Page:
To be “portable” means for an appliance to not be part of the building or fixed system, meaning that it needs to be able to be easily disconnected from the main power supply and moved to another location. So that “PAT test” only relates to appliances that can be unplugged. 

A simple definition would be: you should PAT test any appliance fitted with, or intended to be fitted with a plug, to be plugged into a socket, which is a reasonable rule to follow. 

Any appliance or lead with a plug will need PAT testing, including extension leads, and other leads, which you may not think of as being an actual “appliance”. 

It is important that you remember that PAT testing doesn’t just apply to appliances provided by the employer, or used at work, but any appliances brought into the workplace. So if Joanne in finance brings her hair straighteners to work they need to be tested too, and if Dave from marketing has a laptop he uses at home, the power supply he keeps there also needs testing.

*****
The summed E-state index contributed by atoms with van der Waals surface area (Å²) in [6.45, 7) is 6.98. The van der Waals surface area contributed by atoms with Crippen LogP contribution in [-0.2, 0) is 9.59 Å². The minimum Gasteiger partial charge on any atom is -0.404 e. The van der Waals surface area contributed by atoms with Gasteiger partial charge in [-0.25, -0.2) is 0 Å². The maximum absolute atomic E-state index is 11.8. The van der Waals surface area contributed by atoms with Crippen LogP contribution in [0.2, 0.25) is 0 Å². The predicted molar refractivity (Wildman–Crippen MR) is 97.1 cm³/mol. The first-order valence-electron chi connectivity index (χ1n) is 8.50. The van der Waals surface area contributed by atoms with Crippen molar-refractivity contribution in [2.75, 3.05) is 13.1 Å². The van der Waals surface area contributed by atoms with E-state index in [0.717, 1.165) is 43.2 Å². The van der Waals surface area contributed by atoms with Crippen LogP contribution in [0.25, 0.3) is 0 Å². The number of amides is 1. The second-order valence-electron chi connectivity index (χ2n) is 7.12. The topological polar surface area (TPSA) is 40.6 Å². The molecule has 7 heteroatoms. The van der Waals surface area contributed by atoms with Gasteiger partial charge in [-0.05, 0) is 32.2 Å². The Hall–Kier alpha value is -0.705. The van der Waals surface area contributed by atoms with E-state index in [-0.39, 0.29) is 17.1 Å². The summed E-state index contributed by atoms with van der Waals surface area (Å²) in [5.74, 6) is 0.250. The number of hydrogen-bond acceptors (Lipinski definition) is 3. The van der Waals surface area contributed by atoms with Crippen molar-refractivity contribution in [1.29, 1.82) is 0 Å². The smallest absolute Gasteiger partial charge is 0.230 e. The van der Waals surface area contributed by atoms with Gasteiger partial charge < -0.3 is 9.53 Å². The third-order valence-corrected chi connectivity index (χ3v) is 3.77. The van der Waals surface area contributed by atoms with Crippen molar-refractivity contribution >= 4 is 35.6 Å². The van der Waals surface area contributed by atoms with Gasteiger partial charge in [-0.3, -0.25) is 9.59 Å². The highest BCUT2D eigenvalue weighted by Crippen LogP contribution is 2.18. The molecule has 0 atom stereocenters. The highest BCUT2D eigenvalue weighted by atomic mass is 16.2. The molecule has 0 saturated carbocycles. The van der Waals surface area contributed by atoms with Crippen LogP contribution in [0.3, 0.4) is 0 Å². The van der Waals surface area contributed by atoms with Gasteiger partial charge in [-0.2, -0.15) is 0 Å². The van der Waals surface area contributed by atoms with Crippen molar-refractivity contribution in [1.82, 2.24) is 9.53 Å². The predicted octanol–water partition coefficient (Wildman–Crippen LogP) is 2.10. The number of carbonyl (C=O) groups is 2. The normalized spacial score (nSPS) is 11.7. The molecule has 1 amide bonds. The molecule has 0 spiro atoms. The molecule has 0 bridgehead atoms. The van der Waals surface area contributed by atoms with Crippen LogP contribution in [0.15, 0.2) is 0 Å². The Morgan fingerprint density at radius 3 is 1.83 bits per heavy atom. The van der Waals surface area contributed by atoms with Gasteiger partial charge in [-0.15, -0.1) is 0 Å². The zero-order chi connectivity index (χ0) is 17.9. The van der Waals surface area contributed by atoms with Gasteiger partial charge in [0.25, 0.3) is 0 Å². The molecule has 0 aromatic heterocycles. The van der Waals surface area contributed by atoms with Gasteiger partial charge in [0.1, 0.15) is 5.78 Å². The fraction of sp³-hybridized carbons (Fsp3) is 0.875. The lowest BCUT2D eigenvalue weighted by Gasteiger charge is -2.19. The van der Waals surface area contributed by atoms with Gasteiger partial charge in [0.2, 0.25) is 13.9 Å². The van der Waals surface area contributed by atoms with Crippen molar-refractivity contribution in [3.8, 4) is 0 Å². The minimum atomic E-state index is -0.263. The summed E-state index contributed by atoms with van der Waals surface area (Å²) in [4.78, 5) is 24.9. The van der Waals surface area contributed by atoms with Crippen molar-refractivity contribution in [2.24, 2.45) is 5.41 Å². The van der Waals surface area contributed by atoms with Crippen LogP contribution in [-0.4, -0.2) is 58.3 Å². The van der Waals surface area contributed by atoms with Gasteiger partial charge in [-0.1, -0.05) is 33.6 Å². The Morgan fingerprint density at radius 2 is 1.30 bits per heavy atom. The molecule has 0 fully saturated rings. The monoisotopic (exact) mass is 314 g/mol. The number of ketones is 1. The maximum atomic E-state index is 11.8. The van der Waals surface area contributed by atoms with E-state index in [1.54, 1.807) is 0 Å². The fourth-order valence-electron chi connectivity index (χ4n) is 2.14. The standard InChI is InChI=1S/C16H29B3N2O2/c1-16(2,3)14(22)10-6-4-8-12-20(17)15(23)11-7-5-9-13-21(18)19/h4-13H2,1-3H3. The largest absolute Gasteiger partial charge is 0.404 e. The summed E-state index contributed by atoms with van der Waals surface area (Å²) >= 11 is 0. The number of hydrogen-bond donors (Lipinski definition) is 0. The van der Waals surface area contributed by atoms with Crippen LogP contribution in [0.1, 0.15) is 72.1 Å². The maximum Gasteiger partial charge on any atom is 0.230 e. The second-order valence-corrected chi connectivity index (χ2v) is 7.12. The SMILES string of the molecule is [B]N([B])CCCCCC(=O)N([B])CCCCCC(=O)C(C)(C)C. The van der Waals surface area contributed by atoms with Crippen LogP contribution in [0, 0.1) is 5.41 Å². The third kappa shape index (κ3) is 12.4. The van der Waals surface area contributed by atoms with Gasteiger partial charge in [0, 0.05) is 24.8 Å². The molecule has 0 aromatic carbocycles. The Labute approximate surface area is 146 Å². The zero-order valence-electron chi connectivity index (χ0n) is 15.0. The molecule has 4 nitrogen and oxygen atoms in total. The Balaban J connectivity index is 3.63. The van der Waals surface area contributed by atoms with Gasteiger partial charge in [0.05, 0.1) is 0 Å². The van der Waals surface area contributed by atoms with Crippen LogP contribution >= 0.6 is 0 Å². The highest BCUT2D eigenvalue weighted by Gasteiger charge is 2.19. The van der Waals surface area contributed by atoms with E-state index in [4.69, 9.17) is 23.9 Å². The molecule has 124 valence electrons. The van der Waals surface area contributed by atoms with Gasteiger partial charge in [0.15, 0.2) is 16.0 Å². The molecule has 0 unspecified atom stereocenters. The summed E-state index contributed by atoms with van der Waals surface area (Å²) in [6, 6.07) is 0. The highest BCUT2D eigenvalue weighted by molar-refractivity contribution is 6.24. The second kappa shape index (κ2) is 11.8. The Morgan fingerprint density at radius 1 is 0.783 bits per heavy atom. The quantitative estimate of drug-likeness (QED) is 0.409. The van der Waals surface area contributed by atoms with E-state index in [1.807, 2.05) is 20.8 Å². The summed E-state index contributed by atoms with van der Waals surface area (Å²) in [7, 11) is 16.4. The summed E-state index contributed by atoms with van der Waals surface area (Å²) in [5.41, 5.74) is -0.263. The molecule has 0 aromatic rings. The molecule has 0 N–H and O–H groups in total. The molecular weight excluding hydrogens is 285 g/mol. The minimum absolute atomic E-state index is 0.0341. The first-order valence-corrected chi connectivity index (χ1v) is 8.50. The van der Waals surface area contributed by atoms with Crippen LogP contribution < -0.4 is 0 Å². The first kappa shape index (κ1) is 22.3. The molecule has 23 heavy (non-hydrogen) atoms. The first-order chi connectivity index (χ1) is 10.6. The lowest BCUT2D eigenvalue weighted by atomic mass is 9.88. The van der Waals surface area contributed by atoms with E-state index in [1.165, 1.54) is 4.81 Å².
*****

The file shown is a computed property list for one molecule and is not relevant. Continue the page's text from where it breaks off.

Controlling what equipment brought into work is difficult so many businesses take the stance that personal equipment should not be brought to work. 

This should also apply to anyone working on your premises, such as contractors, mobile DJs etc – you need to see their PAT Certificates to show that they too maintain their appliances to be safe. 

kettle is a portable appliance